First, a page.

Meet Rona Dodds from Quercus Garden PlantsMay 30th 2020
Willow, a tree now mainly associated with scrubby margins of rivers and streams, was once one of the most useful plants of the countryside. Willow wattles have been woven and used by man for thousands of years. The ability of these materials to weave, twist, whilst being durable and pliable, has been employed for many uses from Neolithic track-ways, Iron Age dwellings and Medieval livestock fencing. Archaeological digs in wet boggy places quite often uncover willow articles, almost as in perfect condition as they were when in use thousands of years ago, perfectly preserved by the peat around them.
Willow was used in basketry for tens of thousands of years, to carry or hold food or household provisions and for eel baskets, to catch this important food source in rivers. It may even predate pottery as a vessel. Babies were placed in willow cribs, the dead buried in willow coffins. Houses were made made of willow and mud, baskets lined with clay to make them waterproof and then of course there are medicinal uses.
Willow bark has been used as a traditional medicine for more than 3500 years. Unknown to the ancient Sumerians and Egyptians who made use of it, the active agent within willow bark was salicin, which would later form the basis of the discovery of aspirin. Many traditional therapies were used for pain relief over the following centuries but were not studied until the discovery that the bark of the cinchona tree had fever‐relieving properties. This bark was imported at great expense from South America and we now know that cinchona is a source of quinine, the first treatment for malaria. The use of willow bark was then investigated but the active ingredient in willow bark was not discovered until 1828.
Now willow has much more decorative uses and has sadly been replaced as live stock fencing by wire, or by plastic to hold food and many other things. There is thankfully a resurgence in the old and ancient crafts of willow weaving by artisans. Willow hurdles are in much more use in gardens and basketry has become an art, with many artisans running workshops so you can learn these crafts for yourself.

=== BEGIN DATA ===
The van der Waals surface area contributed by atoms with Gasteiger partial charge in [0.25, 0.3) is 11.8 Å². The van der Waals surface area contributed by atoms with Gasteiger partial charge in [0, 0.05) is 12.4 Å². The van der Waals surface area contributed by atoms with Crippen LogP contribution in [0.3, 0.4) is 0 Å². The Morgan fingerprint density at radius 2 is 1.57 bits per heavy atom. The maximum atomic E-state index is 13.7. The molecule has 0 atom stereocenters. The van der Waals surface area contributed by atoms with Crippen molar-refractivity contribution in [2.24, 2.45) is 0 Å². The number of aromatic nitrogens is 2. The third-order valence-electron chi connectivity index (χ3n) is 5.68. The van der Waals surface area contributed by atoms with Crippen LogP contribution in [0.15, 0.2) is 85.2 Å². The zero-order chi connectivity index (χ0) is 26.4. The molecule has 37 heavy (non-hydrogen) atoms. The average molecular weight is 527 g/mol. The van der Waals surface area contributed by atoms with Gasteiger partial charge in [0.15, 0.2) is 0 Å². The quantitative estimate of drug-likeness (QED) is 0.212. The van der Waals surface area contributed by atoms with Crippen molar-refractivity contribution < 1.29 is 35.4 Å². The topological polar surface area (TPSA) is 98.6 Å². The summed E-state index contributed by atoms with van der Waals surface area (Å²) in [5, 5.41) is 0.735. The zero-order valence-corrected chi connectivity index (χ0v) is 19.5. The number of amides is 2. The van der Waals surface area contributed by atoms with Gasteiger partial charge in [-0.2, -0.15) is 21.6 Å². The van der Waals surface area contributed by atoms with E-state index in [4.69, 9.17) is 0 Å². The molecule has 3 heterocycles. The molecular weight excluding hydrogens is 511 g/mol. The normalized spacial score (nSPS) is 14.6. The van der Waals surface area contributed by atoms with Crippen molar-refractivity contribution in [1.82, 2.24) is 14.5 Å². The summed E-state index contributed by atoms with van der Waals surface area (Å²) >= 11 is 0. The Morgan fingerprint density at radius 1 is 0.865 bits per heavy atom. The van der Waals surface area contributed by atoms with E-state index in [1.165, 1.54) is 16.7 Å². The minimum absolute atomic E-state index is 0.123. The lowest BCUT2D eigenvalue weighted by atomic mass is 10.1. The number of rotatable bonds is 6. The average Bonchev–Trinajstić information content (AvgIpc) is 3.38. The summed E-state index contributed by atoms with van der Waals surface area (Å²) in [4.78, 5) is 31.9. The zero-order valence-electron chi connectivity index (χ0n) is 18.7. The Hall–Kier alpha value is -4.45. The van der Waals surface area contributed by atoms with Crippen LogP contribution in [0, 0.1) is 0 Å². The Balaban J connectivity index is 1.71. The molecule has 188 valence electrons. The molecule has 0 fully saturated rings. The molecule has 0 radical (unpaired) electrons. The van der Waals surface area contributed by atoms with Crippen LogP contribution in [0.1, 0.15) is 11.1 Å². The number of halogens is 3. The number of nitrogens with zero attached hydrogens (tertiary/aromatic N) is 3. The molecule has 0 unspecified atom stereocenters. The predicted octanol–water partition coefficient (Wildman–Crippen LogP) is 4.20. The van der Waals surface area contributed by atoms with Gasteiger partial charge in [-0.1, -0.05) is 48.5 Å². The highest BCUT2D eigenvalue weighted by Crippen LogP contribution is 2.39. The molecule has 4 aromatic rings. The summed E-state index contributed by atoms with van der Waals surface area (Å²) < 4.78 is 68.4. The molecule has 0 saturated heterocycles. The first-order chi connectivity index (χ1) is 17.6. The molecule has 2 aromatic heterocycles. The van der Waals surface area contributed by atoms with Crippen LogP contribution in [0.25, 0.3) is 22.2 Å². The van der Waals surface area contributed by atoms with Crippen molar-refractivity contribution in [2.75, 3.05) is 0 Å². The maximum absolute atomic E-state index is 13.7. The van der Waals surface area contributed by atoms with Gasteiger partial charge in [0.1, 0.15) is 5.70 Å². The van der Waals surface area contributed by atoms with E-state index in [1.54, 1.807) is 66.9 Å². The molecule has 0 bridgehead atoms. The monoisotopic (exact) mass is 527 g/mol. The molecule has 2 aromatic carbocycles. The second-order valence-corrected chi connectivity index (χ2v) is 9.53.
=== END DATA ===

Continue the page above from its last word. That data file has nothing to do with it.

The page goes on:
In the nursery we use willow in several ways, as a fedge (more of that later) and as supports for climbing plants. I make my own runner bean and hop supports using hazel rods and then weave willow at several different heights to give the plants something to climb through. An eco-friendly, recycled, recyclable plant support straight from the gardens.
Willow also makes great mazes, living huts and gazebos, much used by schools to create interesting and fun play areas for children in the play-ground. They lend themselves to this use by creating new material for weaving each year, for free, in the same way our fedge does. Often the children have been involved in the planting and creating of their willow structures, helping them understand the connection between plant, use and imagination.
Here in the nursery we use willow as a living art form, a fedge (a cross between a fence and a hedge) a barrier and boundary between the nursery and the farm. When we bought the nursery 5 years ago the fedge was very neglected, I don’t know how long it had been in existence but it was overgrown, spindly and with no density or height to it. The first year I was cutting down 15 foot long branches, small trees in fact. Once they were out of the way I could get a clearer idea what I was dealing with. There weren’t many long bendy branches from the previous years growth, it was all going into the these massive branches and small trees. So I wove in what I could.